An Anterior Placenta in pregnancy (and how HeraBeat can help)

An Anterior Placenta in pregnancy (and how HeraBeat can help)

The placenta is a fascinating and wondrous organ. In fact, it is the only organ in the mammalian body that is created for a specific purpose, and then is dispelled once. An anterior placenta is quite common in pregnancy and will not usually be a cause for concern. Some mistakenly associate an anterior placenta with placenta praevia or a low-lying placenta.
This is when the placenta covers all, or part of the cervix. The 20-week morphology ultrasound and is worth taking note of. Be sure to ask the sonographer or the person conducting the scan where your placenta is. If the scan confirms that your placenta is in fact anterior, you will have the knowledge and tools to avoid unnecessary worry, through understanding how this may affect your pregnancy.

Some screening tests can be more difficult to perform with an anterior placenta. For example, an amniocentesis. An amniocentesis is not standard practice, and is only offered to women whose tests have shown high risk for conditions, like Down’s syndrome. The anterior placenta may be in the way of the instrument to conduct the testing, but an ultrasound scan will ensure that it is conducted as safely as possible.

An anterior placenta can mean that there is a higher chance of baby’s back being aligned with your spine. This is referred to as a posterior position and can sometimes be attributed to the placement of the anterior placenta, taking up more room in the front, and in turn affecting the baby’s positioning. It can cause some discomfort and back pain. Most babies will turn as labour progresses, but 5% – 8% do not turn from the posterior position. Please speak to a Physiotherapist, Massage Therapist, Chinese Medicine practitioner or healthcare professional to seek assistance with easing the pain. You can also use such resources as the Spinning Babies website to help turn baby into the optimal position.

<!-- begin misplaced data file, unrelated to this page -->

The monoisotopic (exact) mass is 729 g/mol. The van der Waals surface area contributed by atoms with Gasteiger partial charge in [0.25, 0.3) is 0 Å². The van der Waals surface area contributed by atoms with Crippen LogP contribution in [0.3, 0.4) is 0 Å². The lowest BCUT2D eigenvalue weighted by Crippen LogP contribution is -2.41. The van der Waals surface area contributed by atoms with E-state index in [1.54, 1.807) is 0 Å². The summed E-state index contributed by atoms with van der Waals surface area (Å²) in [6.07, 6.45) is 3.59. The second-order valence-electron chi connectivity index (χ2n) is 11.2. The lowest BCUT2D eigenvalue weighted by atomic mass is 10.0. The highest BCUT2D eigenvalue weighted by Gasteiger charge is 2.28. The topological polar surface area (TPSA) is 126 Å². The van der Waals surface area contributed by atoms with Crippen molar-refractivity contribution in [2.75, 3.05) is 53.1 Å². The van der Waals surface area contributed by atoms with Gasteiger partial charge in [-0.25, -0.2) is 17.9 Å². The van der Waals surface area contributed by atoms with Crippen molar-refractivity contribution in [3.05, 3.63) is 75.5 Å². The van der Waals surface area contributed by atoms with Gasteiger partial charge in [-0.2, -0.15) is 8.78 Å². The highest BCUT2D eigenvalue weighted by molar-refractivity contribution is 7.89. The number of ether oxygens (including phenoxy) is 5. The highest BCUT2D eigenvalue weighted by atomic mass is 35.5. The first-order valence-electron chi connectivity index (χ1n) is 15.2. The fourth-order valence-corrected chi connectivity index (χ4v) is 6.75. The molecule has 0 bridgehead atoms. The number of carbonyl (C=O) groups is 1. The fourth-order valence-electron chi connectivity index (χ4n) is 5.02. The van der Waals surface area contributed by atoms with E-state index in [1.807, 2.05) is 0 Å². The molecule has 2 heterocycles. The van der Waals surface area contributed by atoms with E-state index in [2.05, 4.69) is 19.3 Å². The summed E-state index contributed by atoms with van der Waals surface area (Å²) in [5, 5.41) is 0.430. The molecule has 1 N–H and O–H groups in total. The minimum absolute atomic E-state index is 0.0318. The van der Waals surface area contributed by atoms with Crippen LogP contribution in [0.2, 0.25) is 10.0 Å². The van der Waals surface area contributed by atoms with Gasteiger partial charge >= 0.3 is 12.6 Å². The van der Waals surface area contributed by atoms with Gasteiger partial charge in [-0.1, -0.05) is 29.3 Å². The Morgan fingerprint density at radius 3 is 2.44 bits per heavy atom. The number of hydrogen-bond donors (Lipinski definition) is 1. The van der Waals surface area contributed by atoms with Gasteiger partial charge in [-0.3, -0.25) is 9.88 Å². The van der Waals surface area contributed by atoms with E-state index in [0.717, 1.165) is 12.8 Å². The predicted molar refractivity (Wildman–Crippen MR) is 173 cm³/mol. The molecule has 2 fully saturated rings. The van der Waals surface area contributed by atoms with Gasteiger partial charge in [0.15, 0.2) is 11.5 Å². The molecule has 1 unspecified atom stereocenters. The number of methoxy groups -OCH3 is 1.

An anterior placenta nourishes your baby, just as a posterior one would. However, it can sometimes be more difficult to feel baby’s movements. Because there is a thick layer resting between your baby and the uterus, it acts as a buffer and the kicks may become less pronounced. Mothers feel movements from 16 weeks to 24 weeks. Therefore, even with an anterior placenta, if you cannot feel baby by week 24, speak to you midwife or obstetrician. It is important to use your instinct and intuition, and to learn baby’s movement patterns. These patterns start at about 28-32 weeks and should stay the same up until you give birth. Speak to your midwife or obstetrician if these patterns change.

 

anterioir placenta
Using HeraBEAT with an anterior placenta

 

The HeraBEAT device offers state-of-the-art doppler technology to listen to your baby’s heartbeat, even with an anterior placenta. If you would like to connect with your baby more often by listening to his/her heartbeat, and find it difficult to connect through feeling movements, HeraBEAT can be used to listening in and connect.
Please note – when using the device in the comfort of your own home, do not use it as a means to replace clinic visits, unless your obstetric/antenatal clinics are connected through HeraCARE. Encourage your Obstetrician/antenatal clinics/hospital to reach out to HeraBEAT  to learn more about the new Digital Pregnancy Monitoring Platform, providing a new model of care for women throughout pregnancy.

 

For more information, Here’s a video of how it works:

References:
https://www.england.nhs.uk/wp-content/uploads/2016/03/rfm-infographic.pdf
https://www.kickscount.org.uk/anterior-placenta
https://spinningbabies.com/learn-more/baby-positions/posterior/
https://spinningbabies.com/rotating-a-posterior-baby-in-pregnancy/
https://www.tommys.org/pregnancy-information/im-pregnant/anterior-placenta

 

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